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City asks for community input on north Tulsa development

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Posted at 5:45 PM, Oct 28, 2021
and last updated 2021-10-28 19:02:27-04

TULSA, Okla. — The City of Tulsa is asking for community input on a master plan for the development of the Kirkpatrick Heights/Greenwood areas in north Tulsa.

Developers held a community meeting Thursday evening at the Greenwood Cultural Center. Those creating the master plan for this development say it’s important to hear the community’s vision and priorities for this area.

The City of Tulsa, the Tulsa Authority for Economic Opportunity, and the Tulsa Development Authority are working to develop three different sections of land in the Kirkpatrick Heights/Greenwood areas. It’s 56 acres in total.

The largest site is west of OSU-Tulsa and north of I-244. The second is the land next to Vernon AME Church. The third is the land just north of that second site, near Pine Street.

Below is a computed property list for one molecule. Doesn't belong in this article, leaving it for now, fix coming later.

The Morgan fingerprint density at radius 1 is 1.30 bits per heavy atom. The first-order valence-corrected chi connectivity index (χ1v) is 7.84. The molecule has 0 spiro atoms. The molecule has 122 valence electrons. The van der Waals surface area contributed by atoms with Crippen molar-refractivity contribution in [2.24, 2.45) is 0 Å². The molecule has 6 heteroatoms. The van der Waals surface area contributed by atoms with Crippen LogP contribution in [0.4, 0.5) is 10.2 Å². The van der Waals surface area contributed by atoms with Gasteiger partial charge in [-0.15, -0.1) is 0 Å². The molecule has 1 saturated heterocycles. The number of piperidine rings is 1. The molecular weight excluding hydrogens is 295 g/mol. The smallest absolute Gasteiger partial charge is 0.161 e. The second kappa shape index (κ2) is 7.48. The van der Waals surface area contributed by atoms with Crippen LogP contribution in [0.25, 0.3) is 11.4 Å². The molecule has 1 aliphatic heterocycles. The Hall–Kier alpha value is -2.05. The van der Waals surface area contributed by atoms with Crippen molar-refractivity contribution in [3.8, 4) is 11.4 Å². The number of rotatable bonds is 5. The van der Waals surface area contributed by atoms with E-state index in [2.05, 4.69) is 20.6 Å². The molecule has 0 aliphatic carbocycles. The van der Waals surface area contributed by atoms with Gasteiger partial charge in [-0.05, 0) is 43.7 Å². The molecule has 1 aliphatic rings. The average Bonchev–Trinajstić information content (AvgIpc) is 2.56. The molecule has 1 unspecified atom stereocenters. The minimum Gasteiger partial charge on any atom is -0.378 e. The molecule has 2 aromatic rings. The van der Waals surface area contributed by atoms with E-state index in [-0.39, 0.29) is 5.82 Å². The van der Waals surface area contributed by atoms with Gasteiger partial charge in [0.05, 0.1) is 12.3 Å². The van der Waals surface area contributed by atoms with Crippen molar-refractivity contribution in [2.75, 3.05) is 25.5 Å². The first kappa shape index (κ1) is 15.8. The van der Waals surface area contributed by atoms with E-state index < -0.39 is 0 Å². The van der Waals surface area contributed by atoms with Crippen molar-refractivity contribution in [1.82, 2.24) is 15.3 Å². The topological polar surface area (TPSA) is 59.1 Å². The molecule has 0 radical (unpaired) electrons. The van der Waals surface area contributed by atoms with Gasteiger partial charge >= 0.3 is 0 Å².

As developers work on the master plan, an important piece of the project is getting input from the community.

“There’s lots of distrust and fear that this is the final frontier of gentrification," said Ashley Philippsen.

"People fear erasure. So, it’s important that we have a process that is not superficial.”

Philippsen is a member of the 11-person leadership committee guiding the development process. She said they have an idea to turn the land into a mixed-use development and create more affordable housing.

“There’s also a call to improve the public realm and public space," Philippsen said.

"We want multiple ways for folks to access this. So, how is it walkable? How is it comfortable and vibrant? And how does it mirror the rich history of the space?”

The history of Greenwood is playing an important part in the development.

“Because of the sheer location and the history, from the very beginning, again, we want to bring back the legacy of Black Wall Street," said Rodrigo Rojas, deputy chief of staff for the city of Tulsa.

"We want community ownership.”

Over the next 12 months, developers hope to hear from anyone connected to the land so they can create a space specifically for those who will be using it.

“If you are in this area of the study plan, if you have historical ties to North Tulsa, we want you there," Rojas said. "This is an opportunity to be there from the beginning. To help us, help this leadership committee develop this vision.”

There’s another community meeting on Saturday from 12 p.m. to 2 p.m. at the 36th Street North Event Center.

You can learn more and give input online here.


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